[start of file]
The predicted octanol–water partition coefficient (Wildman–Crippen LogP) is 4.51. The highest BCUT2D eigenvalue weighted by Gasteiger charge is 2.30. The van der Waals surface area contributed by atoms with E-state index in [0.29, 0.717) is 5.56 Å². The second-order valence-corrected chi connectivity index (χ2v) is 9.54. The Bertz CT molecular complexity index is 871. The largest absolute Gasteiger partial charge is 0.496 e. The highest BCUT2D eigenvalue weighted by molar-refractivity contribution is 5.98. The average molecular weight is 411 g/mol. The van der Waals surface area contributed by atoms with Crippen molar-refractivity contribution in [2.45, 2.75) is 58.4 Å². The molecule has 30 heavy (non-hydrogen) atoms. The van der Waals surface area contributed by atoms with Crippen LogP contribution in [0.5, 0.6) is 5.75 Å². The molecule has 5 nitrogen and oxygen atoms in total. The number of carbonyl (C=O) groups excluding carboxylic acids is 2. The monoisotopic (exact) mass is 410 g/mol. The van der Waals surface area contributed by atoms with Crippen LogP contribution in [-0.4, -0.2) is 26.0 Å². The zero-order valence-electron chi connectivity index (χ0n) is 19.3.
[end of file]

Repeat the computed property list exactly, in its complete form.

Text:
The predicted octanol–water partition coefficient (Wildman–Crippen LogP) is 4.51. The highest BCUT2D eigenvalue weighted by Gasteiger charge is 2.30. The van der Waals surface area contributed by atoms with E-state index in [0.29, 0.717) is 5.56 Å². The second-order valence-corrected chi connectivity index (χ2v) is 9.54. The Bertz CT molecular complexity index is 871. The largest absolute Gasteiger partial charge is 0.496 e. The highest BCUT2D eigenvalue weighted by molar-refractivity contribution is 5.98. The average molecular weight is 411 g/mol. The van der Waals surface area contributed by atoms with Crippen molar-refractivity contribution in [2.45, 2.75) is 58.4 Å². The molecule has 30 heavy (non-hydrogen) atoms. The van der Waals surface area contributed by atoms with Crippen LogP contribution in [0.5, 0.6) is 5.75 Å². The molecule has 5 nitrogen and oxygen atoms in total. The number of carbonyl (C=O) groups excluding carboxylic acids is 2. The monoisotopic (exact) mass is 410 g/mol. The van der Waals surface area contributed by atoms with Crippen LogP contribution in [-0.4, -0.2) is 26.0 Å². The zero-order valence-electron chi connectivity index (χ0n) is 19.3.